WASHINGTON (HedgeWorld.com)–Amid the complicated parliamentary maneuvering on the Senate floor Monday, preparatory to the unanimous passage of a bill sponsored by Senator Paul Sarbanes (D-Md.) aimed at reform both of the accounting industry and of corporate governance, there was also a flurry of activity by Senators who wanted to add a provision that would push corporations toward the expensing of the stock options that they offer as part of a compensation package. That effort seems, for now, to have come to naught.
Two amendments to this effect came under consideration: one, pushed by Senator John McCain (R-Ariz.), would have required U.S. companies to treat stock options as an expense on their balance sheets if they wanted to treat them as such for tax purposes; another, offered by Senator Carl Levin (D-Mich.) would simply have asked the Financial Accounting Standards Board to look into the issue of the expensing of stock options and to report on its conclusions within a year.
No vote was taken on either amendment, in part due to procedural objections raised by Senator Phil Gramm (R-Texas). “The Senator told me that we should have voted on McCain’s if we’re going to vote on Levin’s,” said Angela de Rocha, the communications director for the Republicans on the Senate banking committee.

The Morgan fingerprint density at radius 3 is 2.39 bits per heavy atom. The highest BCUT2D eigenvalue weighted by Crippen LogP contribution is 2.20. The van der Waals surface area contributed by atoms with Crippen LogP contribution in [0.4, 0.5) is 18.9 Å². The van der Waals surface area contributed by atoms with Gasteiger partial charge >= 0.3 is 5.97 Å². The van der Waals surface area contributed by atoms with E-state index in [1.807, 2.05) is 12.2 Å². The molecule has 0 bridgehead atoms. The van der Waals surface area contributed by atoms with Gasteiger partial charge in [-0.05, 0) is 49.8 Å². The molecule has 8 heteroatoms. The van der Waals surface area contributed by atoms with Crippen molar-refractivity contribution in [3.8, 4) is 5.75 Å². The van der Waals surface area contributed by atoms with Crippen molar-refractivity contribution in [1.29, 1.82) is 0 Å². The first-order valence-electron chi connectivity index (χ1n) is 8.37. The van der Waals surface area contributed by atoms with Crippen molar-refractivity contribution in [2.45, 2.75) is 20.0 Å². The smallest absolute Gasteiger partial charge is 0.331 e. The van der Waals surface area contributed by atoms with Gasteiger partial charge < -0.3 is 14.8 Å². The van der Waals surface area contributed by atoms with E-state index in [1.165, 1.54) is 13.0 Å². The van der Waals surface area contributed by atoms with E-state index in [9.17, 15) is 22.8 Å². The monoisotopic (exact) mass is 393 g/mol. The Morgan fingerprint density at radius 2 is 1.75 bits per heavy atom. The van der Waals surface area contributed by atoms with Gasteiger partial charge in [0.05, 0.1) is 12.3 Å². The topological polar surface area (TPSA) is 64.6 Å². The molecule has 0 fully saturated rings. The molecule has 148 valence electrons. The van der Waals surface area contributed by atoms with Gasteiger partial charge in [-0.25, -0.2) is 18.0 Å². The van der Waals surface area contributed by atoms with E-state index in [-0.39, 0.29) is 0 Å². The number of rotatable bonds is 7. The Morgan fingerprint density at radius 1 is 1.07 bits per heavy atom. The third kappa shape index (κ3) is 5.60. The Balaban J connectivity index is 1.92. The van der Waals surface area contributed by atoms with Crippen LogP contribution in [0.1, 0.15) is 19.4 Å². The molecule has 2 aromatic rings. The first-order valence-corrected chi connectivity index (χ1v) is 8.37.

The over-all bill, formally S. 2673, “The Public Company Accounting Reform and Investor Protection Act of 2002,” passed 97-0 in the late afternoon but can’t reach President Bush’s desk without clearing further hurdles. This bill is markedly different from the bill the House passed in April, sponsored by Rep. Michael Oxley (R-Ohio), H.R. 3763, “The Corporate and Auditing Responsibility, Transparency, and Accountability Act of 2002.” Although both bills create auditing oversight boards, the Sarbanes bill gives that board a more sweeping set of responsibilities and powers. Such differences will have to be resolved by a conference.
The President believes in the goals of both bills, the White House spokesman said Friday.
“The President believes [that] the Sarbanes bill and the Oxley bill in the House are very close to each other. The House bill is a tough bill; the Senate bill is a tough bill. And he’s looking forward to signing a tough bill into law,” said Press Secretary Ari Fleischer.
“We will see a bill,” that the President can sign, said John Baker, an attorney with the Washington law firm Stradley, Ronon, Stevens & Young, which represents many hedge funds, “and it will look more like the Senate than the House bill.”
Greenspan Vs. Pitt